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Colin Blakemore; Into the Third Dimension. Journal of Vision 2016;16(4):24-25. doi: 10.1167/16.4.18.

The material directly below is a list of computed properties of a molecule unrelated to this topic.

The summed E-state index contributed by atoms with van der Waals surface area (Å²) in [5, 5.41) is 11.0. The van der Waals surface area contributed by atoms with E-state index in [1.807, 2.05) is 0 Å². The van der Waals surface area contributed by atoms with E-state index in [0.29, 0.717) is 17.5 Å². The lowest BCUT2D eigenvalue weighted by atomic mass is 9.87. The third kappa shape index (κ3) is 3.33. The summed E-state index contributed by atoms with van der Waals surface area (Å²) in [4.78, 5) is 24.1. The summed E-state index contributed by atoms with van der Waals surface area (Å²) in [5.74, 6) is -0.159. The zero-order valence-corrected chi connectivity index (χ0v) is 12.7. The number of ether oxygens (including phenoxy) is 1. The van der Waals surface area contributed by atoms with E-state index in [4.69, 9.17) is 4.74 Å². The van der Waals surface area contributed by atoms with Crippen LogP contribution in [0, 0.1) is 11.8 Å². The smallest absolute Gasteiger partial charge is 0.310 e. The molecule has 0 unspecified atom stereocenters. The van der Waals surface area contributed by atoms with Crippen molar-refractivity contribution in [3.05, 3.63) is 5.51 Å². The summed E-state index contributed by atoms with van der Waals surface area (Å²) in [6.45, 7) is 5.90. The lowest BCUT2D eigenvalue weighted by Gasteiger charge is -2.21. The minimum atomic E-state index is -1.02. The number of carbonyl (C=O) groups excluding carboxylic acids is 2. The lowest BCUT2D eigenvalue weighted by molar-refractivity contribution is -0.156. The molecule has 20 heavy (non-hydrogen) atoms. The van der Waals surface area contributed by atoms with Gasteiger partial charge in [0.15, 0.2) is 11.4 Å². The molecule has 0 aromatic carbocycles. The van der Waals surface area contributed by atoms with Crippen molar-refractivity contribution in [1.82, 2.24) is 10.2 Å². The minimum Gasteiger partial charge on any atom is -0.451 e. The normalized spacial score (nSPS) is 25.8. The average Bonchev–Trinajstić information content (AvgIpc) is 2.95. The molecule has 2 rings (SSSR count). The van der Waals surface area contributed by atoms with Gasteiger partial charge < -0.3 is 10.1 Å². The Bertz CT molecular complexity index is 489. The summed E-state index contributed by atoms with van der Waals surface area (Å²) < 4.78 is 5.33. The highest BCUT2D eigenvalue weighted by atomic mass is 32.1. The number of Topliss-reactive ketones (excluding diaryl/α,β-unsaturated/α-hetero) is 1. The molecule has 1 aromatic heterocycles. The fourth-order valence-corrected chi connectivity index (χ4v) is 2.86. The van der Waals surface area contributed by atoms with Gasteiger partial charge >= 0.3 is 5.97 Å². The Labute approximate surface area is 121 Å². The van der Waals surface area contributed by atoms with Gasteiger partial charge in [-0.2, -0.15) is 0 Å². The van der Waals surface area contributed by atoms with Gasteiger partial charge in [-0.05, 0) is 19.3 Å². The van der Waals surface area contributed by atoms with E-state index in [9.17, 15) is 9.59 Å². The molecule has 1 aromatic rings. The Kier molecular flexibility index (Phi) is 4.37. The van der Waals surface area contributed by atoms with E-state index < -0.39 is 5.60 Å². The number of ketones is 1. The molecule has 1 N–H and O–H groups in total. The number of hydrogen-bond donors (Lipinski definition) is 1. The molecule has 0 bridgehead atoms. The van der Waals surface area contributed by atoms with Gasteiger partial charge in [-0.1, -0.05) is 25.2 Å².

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Hubel & Wiesel's remarkable 1962 paper on the cat's primary visual cortex played a major part in my decision to abandon medicine and become a vision researcher and I was fortunate to work for my PhD with Horace Barlow in Berkeley from 1965–8. I wanted to follow up Hubel & Wiesel's discovery that V1 neurons are binocularly driven by looking at the similarity of preferred orientation in the two eyes (but didn't get around to it until Blakemore, Fiorentini & Maffei, 1972) and at the responses of binocular neurons under conditions of binocular rivalry (but didn't do that until Sengpiel & Blakemore, 1994). Horace Barlow, with characteristic insight, said that the first step was to explore whether binocular neurons had properties that would support stereopsis - selective facilitation for precisely aligned stimuli in the two eyes and variation in optimum retinal disparity. Armed with embarrassingly primitive equipment, I was recording from V1 neurons by October 1965. But early in November, Horace came back from a symposium at Caltech with the shocking news that Peter Bishop's lab in Sydney was also looking at binocularity in V1. To try to reduce competition, Horace invited Jack Pettigrew, a medical student who was working with Bishop, to visit Berkeley in the summer of 1966. Despite the distractions of political unrest, Flower Power and the call of the outdoors, within 2 months we had the evidence for both requirements for a neural mechanism of stereopsis. We published in 1967, followed quickly by papers from Bishop's lab, confirming and extending the findings. The discovery that single neurons could encode the third dimension of space energised the debate about the representation of ‘trigger features’, stimulated the study of stereopsis, and raised important questions about the role of early experience in determining the properties of visual neurons.
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